Review: The Towering Sky

4 out of 5 stars

Ahoy, spoilers! The Thousandth Floor series ends with a twist that I think I saw coming. Or maybe I just really wanted it to happen.

Goodreads.com: The Towering Sky, by Katharine McGee (The Thousandth Floor #3)

IMG_9028It ends as it began: with a death. Sort of. The first book in this series started with a flashback of an unknown girl plunging off the 1000th floor of the world’s greatest superstructure. The final installment does the same…-ish.

In book one, Eris dies. As book two ends and three begins, Mariel is dead. How and when and by whose hand: that is the question. The secret of the first death have fueled the second, the paranoia fueled to a boiling point. Friends turned against friends could go either way: take each other down for good, or band together to get to the truth.

In The Towering Sky, everything is exposed. Katharine McGee keeps her multitude of plates spinning to the end. As they crash one by one, each takes a carefully orchestrated web of secrets and lies down with it. Avery and Atlas’ relationship, Watt’s IMG_9027supercomputer, Leda’s family skeleton. Rylin always had the least to hide (and it seemed she could have fixed her problem with a little gumption), but she gets a new and better twist to end this series. There’s even a whole new main character named Calliope, and and who doesn’t love a con artist? All comes around to an end that isn’t as surprising as this series is good, but it’s just as satisfying.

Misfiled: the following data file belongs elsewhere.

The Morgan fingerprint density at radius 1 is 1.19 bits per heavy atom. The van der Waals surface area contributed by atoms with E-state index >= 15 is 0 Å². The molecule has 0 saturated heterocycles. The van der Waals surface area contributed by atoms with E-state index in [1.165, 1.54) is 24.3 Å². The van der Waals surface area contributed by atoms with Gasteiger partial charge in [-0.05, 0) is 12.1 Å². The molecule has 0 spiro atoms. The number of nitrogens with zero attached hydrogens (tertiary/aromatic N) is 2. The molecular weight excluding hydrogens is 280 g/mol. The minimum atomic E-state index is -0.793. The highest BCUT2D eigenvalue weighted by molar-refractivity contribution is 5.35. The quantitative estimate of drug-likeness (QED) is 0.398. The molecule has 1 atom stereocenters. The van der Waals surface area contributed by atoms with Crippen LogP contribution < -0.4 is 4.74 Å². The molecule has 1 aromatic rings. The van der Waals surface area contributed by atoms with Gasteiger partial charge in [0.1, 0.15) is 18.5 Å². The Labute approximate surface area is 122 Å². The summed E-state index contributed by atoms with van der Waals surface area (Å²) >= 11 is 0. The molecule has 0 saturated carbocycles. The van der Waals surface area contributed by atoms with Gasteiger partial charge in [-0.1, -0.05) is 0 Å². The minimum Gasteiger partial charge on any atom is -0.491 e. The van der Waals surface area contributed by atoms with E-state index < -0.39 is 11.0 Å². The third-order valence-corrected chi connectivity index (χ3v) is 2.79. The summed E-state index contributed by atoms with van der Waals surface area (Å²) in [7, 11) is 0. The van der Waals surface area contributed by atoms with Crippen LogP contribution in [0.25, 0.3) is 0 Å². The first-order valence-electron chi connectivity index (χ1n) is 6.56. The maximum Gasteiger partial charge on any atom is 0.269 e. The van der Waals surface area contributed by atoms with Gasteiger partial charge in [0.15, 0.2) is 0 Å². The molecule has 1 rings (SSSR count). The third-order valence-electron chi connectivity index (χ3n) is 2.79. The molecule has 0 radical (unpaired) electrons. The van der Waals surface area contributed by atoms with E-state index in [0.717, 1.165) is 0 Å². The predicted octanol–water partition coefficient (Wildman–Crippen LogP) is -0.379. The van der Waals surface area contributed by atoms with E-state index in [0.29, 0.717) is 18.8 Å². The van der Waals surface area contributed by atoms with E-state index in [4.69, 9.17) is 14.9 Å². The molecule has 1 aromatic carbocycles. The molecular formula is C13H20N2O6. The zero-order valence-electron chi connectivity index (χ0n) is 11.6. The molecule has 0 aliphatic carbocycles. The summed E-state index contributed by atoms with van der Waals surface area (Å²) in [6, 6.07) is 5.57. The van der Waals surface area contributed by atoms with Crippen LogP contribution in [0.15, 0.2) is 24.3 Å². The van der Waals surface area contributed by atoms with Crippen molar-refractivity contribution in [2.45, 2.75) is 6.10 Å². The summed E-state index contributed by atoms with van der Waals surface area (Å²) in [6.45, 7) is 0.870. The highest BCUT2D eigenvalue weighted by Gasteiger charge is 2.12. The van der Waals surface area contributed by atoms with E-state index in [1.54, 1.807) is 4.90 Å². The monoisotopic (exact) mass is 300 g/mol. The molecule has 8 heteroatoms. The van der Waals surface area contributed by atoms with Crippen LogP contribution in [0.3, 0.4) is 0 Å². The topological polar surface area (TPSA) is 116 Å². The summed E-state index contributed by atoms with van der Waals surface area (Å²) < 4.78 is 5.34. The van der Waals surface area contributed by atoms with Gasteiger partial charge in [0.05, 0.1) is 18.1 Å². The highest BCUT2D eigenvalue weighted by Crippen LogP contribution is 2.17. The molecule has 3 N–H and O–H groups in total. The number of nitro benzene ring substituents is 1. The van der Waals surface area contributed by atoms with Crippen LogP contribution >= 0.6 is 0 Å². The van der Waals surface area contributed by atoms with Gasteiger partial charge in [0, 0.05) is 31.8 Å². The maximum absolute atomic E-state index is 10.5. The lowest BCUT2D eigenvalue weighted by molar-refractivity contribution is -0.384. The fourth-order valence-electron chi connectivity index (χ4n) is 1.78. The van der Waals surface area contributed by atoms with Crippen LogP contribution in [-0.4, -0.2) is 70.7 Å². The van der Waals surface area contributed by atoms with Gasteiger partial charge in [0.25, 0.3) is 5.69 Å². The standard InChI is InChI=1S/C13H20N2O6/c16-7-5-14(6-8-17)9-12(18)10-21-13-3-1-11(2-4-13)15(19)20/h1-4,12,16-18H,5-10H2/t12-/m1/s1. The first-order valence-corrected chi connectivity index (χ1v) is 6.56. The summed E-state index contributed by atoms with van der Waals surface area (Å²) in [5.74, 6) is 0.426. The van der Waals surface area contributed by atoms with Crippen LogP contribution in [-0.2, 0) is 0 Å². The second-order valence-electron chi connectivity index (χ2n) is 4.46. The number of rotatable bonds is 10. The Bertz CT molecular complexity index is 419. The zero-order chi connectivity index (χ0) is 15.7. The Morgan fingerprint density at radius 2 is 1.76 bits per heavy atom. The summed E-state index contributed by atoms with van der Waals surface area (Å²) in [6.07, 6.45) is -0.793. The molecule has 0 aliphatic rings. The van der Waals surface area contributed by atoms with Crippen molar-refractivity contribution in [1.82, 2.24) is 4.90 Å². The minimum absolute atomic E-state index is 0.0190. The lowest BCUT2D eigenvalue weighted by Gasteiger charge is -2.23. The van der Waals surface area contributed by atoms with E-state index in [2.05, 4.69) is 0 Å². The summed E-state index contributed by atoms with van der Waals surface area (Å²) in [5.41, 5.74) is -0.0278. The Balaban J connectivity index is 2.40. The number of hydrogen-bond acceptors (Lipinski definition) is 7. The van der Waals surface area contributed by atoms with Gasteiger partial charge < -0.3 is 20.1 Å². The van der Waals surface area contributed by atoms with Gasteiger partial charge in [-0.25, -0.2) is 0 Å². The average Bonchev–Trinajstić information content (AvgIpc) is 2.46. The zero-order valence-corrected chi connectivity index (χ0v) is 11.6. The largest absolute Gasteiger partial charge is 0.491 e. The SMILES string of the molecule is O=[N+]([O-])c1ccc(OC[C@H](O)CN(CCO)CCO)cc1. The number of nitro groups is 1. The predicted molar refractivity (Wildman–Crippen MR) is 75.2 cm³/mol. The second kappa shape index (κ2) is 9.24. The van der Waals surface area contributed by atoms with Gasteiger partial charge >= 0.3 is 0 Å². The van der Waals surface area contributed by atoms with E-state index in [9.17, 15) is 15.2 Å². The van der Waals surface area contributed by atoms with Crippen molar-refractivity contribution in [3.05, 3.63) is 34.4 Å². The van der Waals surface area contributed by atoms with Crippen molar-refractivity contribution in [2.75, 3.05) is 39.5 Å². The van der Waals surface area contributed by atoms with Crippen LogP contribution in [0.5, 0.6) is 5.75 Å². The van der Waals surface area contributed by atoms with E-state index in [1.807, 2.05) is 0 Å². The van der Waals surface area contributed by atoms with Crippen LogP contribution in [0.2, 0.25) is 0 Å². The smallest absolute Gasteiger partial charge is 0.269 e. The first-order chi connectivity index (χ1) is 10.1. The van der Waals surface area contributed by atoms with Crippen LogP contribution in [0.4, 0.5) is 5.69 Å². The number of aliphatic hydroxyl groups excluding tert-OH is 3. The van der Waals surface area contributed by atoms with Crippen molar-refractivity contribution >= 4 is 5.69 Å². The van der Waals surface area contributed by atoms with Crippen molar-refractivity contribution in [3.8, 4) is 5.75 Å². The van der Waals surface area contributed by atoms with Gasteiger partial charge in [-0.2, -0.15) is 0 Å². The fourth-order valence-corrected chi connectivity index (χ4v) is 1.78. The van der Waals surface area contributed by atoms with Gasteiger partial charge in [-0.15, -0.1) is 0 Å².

Through three books, McGee writes her characters with true depth. They’re sleek and shiny while still interesting; avoiding the opposite pitfalls of being cheap or plodding. Despite their rarefied air, any could be your friend. It gave me a true sense of why they go to such lengths for each other.

It seems to me that McGee envisioned this ending before she wrote the series. It’s a tight bow, not too neat, on the entire package. The best series seem to know where they’re going from the start. Like the rest of this story: it’s not earth-shattering, or even that unpredictable. But it’s quiet and confident and very enjoyable.

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